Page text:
Buy it only if you want a slightly look at description, for a deeper analysis and more serious aproach, try "Word Painting", wich is much better.
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19 of 20 people found the following review helpful By A Customer on April 21, 2001
Format: Paperback
I've read all the books in the Elements of Fiction Writing series and this is how I'd rank them.
"Scene & Structure" "Characters & Viewpoint" "Beginnings, Middles & Ends"
The above three books are invaluable -- must reads. They are the best of the series, in my opinion, and are packed with good information on every page. Well-done.
"Conflict, Action & Suspense" "Description" "Plot" "Manuscript Submission" "Setting"
The above five books are good, solid reads. Again, they contain good information and cover the subject decently.
"Voice & Style" "Dialogue"
To me, the last two books need to be rewritten. They are by far the weakest of the series. Both suffer from an annoying style, particularly Dialogue, and both are very skimpy on real information. Neither one is very helpful.
This is the order in which I'd recommend reading them.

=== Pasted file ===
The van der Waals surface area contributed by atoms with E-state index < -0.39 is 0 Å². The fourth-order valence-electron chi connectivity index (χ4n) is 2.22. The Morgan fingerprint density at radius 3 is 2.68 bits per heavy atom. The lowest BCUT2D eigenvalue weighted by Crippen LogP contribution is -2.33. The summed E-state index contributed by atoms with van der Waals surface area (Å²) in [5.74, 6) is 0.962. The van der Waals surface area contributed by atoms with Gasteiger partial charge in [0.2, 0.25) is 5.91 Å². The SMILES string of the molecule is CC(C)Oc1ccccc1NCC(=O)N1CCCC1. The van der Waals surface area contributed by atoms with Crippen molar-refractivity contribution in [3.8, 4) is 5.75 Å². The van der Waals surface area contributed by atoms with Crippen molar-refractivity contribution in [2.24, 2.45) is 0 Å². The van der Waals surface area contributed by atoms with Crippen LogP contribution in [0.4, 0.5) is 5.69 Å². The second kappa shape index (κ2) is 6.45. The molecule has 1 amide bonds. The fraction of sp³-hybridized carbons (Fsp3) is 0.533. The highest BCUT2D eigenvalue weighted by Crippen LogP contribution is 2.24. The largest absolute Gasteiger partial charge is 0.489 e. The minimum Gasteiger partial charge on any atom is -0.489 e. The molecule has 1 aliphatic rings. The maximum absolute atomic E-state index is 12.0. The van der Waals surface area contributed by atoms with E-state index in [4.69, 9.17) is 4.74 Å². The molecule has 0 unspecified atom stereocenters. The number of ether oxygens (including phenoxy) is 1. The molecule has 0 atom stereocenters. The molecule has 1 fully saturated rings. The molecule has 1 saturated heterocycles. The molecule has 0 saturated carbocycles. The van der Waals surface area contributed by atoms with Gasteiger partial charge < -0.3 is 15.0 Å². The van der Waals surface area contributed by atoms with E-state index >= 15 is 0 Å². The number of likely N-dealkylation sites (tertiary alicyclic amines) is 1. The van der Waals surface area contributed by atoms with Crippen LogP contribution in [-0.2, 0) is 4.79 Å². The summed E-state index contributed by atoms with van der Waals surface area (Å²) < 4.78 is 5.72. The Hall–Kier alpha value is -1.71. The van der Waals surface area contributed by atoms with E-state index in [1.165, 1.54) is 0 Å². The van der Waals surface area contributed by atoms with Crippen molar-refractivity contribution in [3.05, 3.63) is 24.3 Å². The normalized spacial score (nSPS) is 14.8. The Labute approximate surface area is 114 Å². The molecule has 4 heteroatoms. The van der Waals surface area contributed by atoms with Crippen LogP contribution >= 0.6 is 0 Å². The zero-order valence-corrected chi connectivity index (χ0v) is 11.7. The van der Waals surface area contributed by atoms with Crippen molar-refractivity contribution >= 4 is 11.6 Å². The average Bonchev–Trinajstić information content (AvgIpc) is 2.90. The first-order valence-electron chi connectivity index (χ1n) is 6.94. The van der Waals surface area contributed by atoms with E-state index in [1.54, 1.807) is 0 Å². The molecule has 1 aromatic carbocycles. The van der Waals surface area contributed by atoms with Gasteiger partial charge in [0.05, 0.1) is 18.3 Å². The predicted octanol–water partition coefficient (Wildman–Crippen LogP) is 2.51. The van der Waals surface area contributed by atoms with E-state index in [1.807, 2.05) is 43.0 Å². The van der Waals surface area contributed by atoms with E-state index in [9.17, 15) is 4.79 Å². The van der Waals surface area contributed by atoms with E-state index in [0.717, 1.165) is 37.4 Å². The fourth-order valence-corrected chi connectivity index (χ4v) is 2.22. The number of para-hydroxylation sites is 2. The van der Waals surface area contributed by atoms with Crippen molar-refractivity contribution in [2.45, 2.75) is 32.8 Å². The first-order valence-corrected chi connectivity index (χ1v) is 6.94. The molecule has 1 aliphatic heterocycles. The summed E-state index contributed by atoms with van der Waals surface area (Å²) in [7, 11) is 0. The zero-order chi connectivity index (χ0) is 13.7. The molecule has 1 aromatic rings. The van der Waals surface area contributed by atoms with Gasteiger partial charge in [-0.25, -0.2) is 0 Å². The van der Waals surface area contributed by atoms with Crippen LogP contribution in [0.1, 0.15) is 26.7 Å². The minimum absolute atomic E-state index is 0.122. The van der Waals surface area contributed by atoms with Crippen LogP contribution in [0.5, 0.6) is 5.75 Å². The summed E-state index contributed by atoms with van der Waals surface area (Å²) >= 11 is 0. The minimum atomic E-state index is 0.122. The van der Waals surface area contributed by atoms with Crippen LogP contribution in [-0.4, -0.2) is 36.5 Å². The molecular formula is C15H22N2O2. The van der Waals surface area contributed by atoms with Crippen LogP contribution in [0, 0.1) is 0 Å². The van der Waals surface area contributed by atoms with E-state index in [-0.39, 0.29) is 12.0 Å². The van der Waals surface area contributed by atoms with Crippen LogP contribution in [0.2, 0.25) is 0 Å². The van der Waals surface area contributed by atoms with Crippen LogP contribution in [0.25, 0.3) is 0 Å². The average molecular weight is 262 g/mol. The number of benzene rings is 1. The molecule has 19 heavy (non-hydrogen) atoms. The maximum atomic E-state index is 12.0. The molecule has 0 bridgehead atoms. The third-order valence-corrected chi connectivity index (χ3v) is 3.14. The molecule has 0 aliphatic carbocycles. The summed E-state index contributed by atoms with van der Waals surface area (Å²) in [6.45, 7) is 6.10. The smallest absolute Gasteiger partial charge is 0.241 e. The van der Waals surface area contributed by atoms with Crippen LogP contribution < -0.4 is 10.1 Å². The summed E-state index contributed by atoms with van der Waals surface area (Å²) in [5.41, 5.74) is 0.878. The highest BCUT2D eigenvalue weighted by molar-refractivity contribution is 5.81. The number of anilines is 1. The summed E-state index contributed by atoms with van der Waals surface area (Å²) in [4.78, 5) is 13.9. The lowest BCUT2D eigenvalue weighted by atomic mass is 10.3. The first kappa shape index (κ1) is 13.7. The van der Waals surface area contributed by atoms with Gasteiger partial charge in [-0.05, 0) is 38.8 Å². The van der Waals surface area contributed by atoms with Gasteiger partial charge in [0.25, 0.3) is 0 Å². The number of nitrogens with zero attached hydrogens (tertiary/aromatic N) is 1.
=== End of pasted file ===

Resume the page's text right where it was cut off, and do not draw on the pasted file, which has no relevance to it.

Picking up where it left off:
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24 of 27 people found the following review helpful By Susan J. Reinhardt on October 27, 1999
Format: Paperback Verified Purchase
As someone who enjoys feeling as if I'm part of the story, I found this book to be a very detailed, very informative how-to. Through extensive examples, Wood leads the writer through the pitfalls and the perks of using description. If you've already read other books on the subject, you will find some things repeated here, but take a look anyway. By choosing passages to make a point or by rewriting a passage several times, Wood's view is inciteful and fresh. As a fiction writer myself I would strongly recommend it to any one who wants to bring their world to life.